East Bay school district holds 1st-of-its-kind fentanyl awareness event

ByTim Johns KGO logo
Tuesday, July 11, 2023
East Bay school district holds 1st fentanyl awareness event
Mt. Diablo Unified School District held a first-of-its-kind fentanyl awareness event Monday night for students and parents.

CONCORD, Calif. (KGO) -- It might be the middle of summer, but on Monday night, dozens of people packed the gym at Ignacio Valley High School in Concord. All of them there to take part in a first-of-its-kind fentanyl awareness program for the school district.

"We have Narcan on our middle school and high school campuses and we've had to administer it to save our students lives," said Linda Pete.

Pete is the assistant director of student services for Mt. Diablo Unified School District. She says in recent times, four of their students have died as a result of overdoses.

Pete says the growing crisis is a massive cause of concern for educators as well as parents.

MORE: Fentanyl-related deaths among children increased more than 30-fold between 2013 and 2021

"All the schools, you can see a lot of drugs. We don't know. We don't see it. And even the administrators aren't aware of what's going on," said Alex Hernandez, who has two students in the school.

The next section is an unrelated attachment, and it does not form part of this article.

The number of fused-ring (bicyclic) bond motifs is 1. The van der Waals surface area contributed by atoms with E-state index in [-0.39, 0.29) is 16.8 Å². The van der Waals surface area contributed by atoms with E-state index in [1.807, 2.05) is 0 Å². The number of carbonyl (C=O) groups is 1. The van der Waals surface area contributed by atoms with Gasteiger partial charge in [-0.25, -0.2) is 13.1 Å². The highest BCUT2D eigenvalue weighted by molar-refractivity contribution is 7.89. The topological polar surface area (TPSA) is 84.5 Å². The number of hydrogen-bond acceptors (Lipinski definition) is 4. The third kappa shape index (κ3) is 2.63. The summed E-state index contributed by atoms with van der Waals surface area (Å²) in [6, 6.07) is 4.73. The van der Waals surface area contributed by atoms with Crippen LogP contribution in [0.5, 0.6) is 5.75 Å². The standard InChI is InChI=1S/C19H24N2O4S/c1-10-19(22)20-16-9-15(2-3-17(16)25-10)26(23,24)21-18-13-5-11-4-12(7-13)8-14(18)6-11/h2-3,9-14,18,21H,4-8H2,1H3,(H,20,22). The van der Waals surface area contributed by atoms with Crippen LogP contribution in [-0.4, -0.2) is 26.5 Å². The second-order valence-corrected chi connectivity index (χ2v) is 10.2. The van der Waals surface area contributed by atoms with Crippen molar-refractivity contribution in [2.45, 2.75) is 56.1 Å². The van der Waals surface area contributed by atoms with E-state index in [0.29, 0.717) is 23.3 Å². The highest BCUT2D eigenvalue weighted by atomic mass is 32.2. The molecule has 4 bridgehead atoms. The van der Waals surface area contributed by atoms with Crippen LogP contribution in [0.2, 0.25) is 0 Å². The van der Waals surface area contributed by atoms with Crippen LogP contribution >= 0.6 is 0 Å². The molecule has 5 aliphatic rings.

The fentanyl crisis is widespread. Since 2019, fentanyl deaths have tripled here in California. And increasingly more and more of those cases are among young people.

People in attendance at Monday's event were each given doses of Narcan to have at home.

A good idea that helps to de-stigmatize a problem that's touched so many communities around the Bay Area, says recent graduate Emily Mutchie.

VIDEO: '1 pill can kill': South Bay mother is spreading awareness of daughter's fentanyl overdose

On National Fentanyl Awareness Day, one mom is sharing the heartbreaking story of how her 18-year-old daughter died from an accidental overdose and is "here to tell you that it could be your child."

"I think it's important that we are telling it in education systems and we are spreading awareness early on so that it's in the kid's mind for the future," she said.

Pete believes as we continue to navigate this epidemic, discussions like these will only become more important.

That why she says this event is just the initial step.

"This is the first one, but there will be many more," Pete said.

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